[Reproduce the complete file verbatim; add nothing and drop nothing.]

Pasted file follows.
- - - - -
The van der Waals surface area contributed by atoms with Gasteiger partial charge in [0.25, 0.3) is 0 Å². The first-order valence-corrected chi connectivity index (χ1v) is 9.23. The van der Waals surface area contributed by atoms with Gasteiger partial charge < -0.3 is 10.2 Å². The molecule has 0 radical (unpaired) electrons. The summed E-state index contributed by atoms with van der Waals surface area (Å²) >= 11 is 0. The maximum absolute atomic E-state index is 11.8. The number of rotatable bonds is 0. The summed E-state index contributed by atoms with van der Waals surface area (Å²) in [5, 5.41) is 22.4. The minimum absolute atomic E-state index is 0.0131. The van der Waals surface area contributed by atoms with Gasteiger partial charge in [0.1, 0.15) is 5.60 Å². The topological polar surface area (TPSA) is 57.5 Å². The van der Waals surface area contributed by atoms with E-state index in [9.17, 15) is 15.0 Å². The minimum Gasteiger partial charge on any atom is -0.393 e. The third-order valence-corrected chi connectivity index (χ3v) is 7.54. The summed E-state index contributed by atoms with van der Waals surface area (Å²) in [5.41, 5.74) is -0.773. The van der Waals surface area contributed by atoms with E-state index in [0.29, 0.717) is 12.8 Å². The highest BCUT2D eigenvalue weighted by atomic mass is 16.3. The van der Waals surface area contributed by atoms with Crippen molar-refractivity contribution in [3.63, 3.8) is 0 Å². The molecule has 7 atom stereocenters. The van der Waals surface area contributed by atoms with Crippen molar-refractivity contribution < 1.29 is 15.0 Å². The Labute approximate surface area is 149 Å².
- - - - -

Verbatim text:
The van der Waals surface area contributed by atoms with Gasteiger partial charge in [0.25, 0.3) is 0 Å². The first-order valence-corrected chi connectivity index (χ1v) is 9.23. The van der Waals surface area contributed by atoms with Gasteiger partial charge < -0.3 is 10.2 Å². The molecule has 0 radical (unpaired) electrons. The summed E-state index contributed by atoms with van der Waals surface area (Å²) >= 11 is 0. The maximum absolute atomic E-state index is 11.8. The number of rotatable bonds is 0. The summed E-state index contributed by atoms with van der Waals surface area (Å²) in [5, 5.41) is 22.4. The minimum absolute atomic E-state index is 0.0131. The van der Waals surface area contributed by atoms with Gasteiger partial charge in [0.1, 0.15) is 5.60 Å². The topological polar surface area (TPSA) is 57.5 Å². The van der Waals surface area contributed by atoms with E-state index in [9.17, 15) is 15.0 Å². The minimum Gasteiger partial charge on any atom is -0.393 e. The third-order valence-corrected chi connectivity index (χ3v) is 7.54. The summed E-state index contributed by atoms with van der Waals surface area (Å²) in [5.41, 5.74) is -0.773. The van der Waals surface area contributed by atoms with E-state index in [0.29, 0.717) is 12.8 Å². The highest BCUT2D eigenvalue weighted by atomic mass is 16.3. The van der Waals surface area contributed by atoms with Crippen molar-refractivity contribution in [3.63, 3.8) is 0 Å². The molecule has 7 atom stereocenters. The van der Waals surface area contributed by atoms with Crippen molar-refractivity contribution < 1.29 is 15.0 Å². The Labute approximate surface area is 149 Å².